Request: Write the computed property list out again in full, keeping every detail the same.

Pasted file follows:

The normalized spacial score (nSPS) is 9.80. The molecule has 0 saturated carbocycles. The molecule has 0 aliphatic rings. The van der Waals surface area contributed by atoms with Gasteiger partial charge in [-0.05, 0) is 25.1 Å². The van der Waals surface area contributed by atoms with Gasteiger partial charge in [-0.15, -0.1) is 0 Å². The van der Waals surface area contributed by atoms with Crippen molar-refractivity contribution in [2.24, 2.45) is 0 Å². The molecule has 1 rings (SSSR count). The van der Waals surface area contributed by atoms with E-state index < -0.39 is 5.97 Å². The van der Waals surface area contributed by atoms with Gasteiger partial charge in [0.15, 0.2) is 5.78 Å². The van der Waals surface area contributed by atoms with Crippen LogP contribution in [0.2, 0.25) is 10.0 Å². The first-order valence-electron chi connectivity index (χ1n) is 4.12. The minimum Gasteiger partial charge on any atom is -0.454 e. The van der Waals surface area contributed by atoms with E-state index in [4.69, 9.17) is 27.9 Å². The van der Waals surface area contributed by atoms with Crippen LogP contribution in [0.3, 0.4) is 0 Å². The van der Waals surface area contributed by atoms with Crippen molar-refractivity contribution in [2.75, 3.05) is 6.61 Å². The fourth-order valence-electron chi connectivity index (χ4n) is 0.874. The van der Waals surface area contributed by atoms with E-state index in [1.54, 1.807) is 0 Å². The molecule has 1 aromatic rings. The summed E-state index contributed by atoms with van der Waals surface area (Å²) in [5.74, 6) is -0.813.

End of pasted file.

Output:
The normalized spacial score (nSPS) is 9.80. The molecule has 0 saturated carbocycles. The molecule has 0 aliphatic rings. The van der Waals surface area contributed by atoms with Gasteiger partial charge in [-0.05, 0) is 25.1 Å². The van der Waals surface area contributed by atoms with Gasteiger partial charge in [-0.15, -0.1) is 0 Å². The van der Waals surface area contributed by atoms with Crippen molar-refractivity contribution in [2.24, 2.45) is 0 Å². The molecule has 1 rings (SSSR count). The van der Waals surface area contributed by atoms with E-state index < -0.39 is 5.97 Å². The van der Waals surface area contributed by atoms with Gasteiger partial charge in [0.15, 0.2) is 5.78 Å². The van der Waals surface area contributed by atoms with Crippen LogP contribution in [0.2, 0.25) is 10.0 Å². The first-order valence-electron chi connectivity index (χ1n) is 4.12. The minimum Gasteiger partial charge on any atom is -0.454 e. The van der Waals surface area contributed by atoms with E-state index in [4.69, 9.17) is 27.9 Å². The van der Waals surface area contributed by atoms with Crippen LogP contribution in [0.3, 0.4) is 0 Å². The van der Waals surface area contributed by atoms with Crippen molar-refractivity contribution in [2.75, 3.05) is 6.61 Å². The fourth-order valence-electron chi connectivity index (χ4n) is 0.874. The van der Waals surface area contributed by atoms with E-state index in [1.54, 1.807) is 0 Å². The molecule has 1 aromatic rings. The summed E-state index contributed by atoms with van der Waals surface area (Å²) in [5.74, 6) is -0.813.